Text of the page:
I think that what I am about to say is going to make me very unpopular, but bear with me. I wasn’t totally blown away by Canada Reads candidate February by Lisa Moore. Without a doubt the writing was fabulous. Moore can slide the reader seamlessly back and forth in time and place with little to no effort. She moves you to places you did not know you were going to go and before you know it you’ve been there and back. I cannot stress enough that I think she is one of the best writers in Canada today.
But the story wasn’t all that compelling to me. Especially since it was about the Ocean Ranger disaster off the coast of Newfoundland, which should have been enough to drive the story forward. I am coming to realize as I write this blog that story is really important to me. I need a reason to keep turning those pages. As a result, I felt February was a bit draggy at times. I also tend to like stories told in a more linear fashion.
The story itself revolves around Helen, the widow of an Ocean Ranger worker and how her life and that of her children move forward with a huge absence in their lives. Helen’s son John seems to get a more attention than her other children, and yet his parts of the novel did not fit as cohesively into the rest of the story as others.
February is my last read for Canada Reads, so how do I think it will do? Lisa Moore, like Jane Urquhart (Away), has a loyal and committed following who want to see her win. Will this be enough? I suspect it may be. I think February has a very good chance at taking the Canada Reads title. It is being defended by Trent McClellan, and although I admit that I am not overly familiar with him, he is funny and I think he will be able to win over votes and that’s what counts.
Who would like this book? People who appreciate good writing will love February. Even though I was not draw in by the story personally, I can see that this is a great book and would recommend it with ease to a great variety of readers. Because of the setting it also reminded me a bit of Annabel by Kathleen Winter.
I don’t know what rock I was living under back in February 2011 when Carol Goodman‘s Arcadia Falls came out, but somehow i missed it. You see, I’ve been a fan of Goodman ever since The Lake of Dead Languages came out way back in 2002. Goodman’s novels may not always be terribly original, but they fall into a genre I love: Boarding School mysteries. Even when she strays from this tried and true genre, her novels still take place in rather closed, academic settings. The Night Villa (2008), which I loved, takes place on the Isle of Capri among a group of scholars searching for a long lost secret.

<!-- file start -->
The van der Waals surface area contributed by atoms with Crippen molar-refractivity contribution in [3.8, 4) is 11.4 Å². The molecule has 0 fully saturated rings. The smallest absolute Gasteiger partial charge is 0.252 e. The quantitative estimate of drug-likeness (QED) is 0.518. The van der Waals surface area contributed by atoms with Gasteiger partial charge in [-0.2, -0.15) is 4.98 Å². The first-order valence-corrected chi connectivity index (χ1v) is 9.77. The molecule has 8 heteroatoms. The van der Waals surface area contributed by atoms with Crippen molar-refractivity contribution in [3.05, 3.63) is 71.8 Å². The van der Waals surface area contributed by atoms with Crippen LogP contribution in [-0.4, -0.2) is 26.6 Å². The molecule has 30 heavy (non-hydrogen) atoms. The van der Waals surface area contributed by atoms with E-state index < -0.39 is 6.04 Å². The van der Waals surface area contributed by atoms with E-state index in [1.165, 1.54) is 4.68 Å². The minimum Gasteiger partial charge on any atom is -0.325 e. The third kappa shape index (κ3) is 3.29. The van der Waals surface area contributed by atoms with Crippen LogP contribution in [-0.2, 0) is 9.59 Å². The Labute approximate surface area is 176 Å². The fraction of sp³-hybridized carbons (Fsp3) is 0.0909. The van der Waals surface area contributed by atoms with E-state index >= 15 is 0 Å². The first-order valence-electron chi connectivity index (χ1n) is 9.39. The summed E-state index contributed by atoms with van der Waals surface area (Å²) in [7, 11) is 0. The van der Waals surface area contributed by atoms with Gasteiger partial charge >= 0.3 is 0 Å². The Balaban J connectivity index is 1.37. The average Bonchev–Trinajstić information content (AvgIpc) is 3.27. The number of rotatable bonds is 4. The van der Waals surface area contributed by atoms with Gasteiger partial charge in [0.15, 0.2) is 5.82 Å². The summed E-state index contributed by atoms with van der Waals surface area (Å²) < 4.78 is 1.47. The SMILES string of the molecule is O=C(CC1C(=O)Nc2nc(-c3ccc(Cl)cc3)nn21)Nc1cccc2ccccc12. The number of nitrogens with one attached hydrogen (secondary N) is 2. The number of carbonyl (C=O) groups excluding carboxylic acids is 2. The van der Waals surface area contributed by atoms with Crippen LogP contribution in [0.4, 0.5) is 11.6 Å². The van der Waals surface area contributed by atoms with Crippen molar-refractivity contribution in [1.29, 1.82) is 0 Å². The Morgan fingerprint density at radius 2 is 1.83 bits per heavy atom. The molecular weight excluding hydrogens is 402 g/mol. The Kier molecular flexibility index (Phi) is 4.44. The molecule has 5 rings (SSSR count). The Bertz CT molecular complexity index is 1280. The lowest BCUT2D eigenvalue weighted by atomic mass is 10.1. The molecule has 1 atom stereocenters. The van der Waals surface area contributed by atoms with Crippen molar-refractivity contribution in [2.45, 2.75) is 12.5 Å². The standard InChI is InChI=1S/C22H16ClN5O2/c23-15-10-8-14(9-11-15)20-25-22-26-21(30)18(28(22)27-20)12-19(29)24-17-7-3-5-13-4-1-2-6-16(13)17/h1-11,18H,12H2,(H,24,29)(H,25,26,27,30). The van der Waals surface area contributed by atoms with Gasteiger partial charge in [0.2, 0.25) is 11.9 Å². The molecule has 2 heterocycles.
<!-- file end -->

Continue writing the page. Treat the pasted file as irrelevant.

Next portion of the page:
Arcadia Falls, unsurprisingly, is set at a private art school in Up State New York. The recently widowed Meg flees there with her daughter in hopes of finding some stability, financial and otherwise, after the unexpected death of her husband. But because this is a novel by Goodman, a death on campus upsets the idyll she is hoping to find. A mystery unravels which places the history of the school at its core.
Overall the writing is solid and the story intriguing. I am a fan, I can’t help but like Goodman’s work. She weaves the history of the school and the heritage of various students into a compelling mystery set in the present.
Who would like this book? I am a sucker for boarding school mysteries and stories set in closed academic communities. If you are too then this book will not disappoint. I would put it along side other books such as The Twisted Thread by Charlotte Bacon and even The Bellwether Revivals by Benjamin Wood. Of course standing at the pinnacle of boarding school novels is The Secret History by Donna Tartt. If you haven’t read this, then you must.
And as an aside for fans of YA and fantasy, Goodman has recently published The Demon Lover under the name Juliet Dark. Everything you want out of a boarding school novel, plus a demon lover thrown in. I haven’t read it and probably won’t, but it is sure to appeal to a large audience.
It is with a wee bit of trepidation that I sit down to write this post. When it comes to Scottish literature I am woefully under read. I can name to big names like Alexander McCall Smith and Ian Rankin, but beyond that I have not read a whole lot.
Upon arriving in Edinburgh I read a lot of Alexander McCall Smith and specifically his Isabel Dalhousie Series. The reason I read so much of Isabel’s adventures is because she lives about a mile from where I live and she walks everywhere. I could follow her adventures in Edinburgh as I got to the know the city. She walks through the Meadows on her way into town, as do I. She shops at Henri’s in Morningside for fancy delicatessen stuff, so do I. Her preferred stop for a quick bite and a cuppa in town is Valvona & Crolla, ok … I haven’t been there yet. However, after a few books read in quick succession I found the stories to be a little tiresome. This may be a product of my serial reading of them. Perhaps if my reading of them had been spaced out a little more leisurely that would not have been the case.